Wednesday, July 11, 2007
Maoists unleash publicity war
Propaganda war: A video grab from the documentary released by the Maoists shows rebels training at an obstacle course in Bastar district of Chhattisgarh.
HYDERABAD: The Maoists seem to be adopting the latest technology in their bid to strengthen their armed struggle. They have now launched a publicity blitzkrieg to enlist youth into their fold by circulating a one-hour documentary on their “military successes” in the Bastar district of Chhattisgarh.
VCDs containing the documentary are in circulation in Bihar, Jharkhand, Chhattisgarh, Orissa and other States. The documentary is primarily intended to encourage youth to join the ranks of the People’s Liberation Guerrilla Army (PLGA), the military wing of the Communist Party of India (Maoist).
The documentary urges viewers to support the cause of the Maoists and join the PLGA in protecting the “rights of the adivasis” in Bastar “being ruthlessly exploited by successive governments.” Intelligence officials are worried about the propaganda war, for which there is neither an answer from the Government nor a counter-strategy from the security forces.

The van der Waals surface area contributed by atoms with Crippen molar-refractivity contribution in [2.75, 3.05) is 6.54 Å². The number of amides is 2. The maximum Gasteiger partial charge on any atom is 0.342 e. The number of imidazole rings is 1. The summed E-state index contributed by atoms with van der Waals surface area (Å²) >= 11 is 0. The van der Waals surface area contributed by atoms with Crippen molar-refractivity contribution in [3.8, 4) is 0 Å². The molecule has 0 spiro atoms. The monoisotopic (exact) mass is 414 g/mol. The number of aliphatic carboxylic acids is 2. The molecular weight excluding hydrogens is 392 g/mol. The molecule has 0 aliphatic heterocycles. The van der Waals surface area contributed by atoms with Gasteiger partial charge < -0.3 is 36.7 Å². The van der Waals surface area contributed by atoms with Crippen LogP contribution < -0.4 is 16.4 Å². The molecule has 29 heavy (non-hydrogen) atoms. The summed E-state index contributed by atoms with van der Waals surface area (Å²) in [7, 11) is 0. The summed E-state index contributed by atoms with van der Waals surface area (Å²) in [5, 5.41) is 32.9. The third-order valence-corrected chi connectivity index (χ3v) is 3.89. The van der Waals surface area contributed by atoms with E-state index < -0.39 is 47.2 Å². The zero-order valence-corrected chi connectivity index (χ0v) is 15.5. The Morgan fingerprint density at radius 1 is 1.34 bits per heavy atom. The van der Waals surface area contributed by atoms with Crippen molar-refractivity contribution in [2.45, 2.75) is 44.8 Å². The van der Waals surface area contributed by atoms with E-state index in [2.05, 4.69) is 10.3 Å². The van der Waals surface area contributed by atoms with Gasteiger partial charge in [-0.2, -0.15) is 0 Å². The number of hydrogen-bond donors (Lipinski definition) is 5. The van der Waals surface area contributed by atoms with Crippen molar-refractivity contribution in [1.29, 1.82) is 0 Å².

The documentary, a copy of which is available with The Hindu, not only shows the preparations of the PLGA fighters but also live footage of the raid on the Murkinagar police outpost in Bijapur district on April 16, 2006. During the raid, seven policemen and 10 Special Police Officers were killed, and 49 weapons, including a light machine gun and thousands of bullets, were seized by the Maoists. The footage shows the ease with which the PLGA fighters mounted the attack and overran the police camp amid gunfire and the crackle of wireless sets used by them to coordinate the movement of their assault teams. Explosion of hand grenades, rapid fire from an LMG, orders being shouted for advancing towards the camp and firing …, the documentary captures every detail, just like the war movies.The documentary also dwells on the endurance and fitness modules, and weapons and combat training of the PGLA men.
“The documentary would certainly appeal to the youth as it projects an extremely positive image of the Maoist rebels. It seeks to drive home the message that the Maoists are in no way inferior to the security forces,” a top officer said.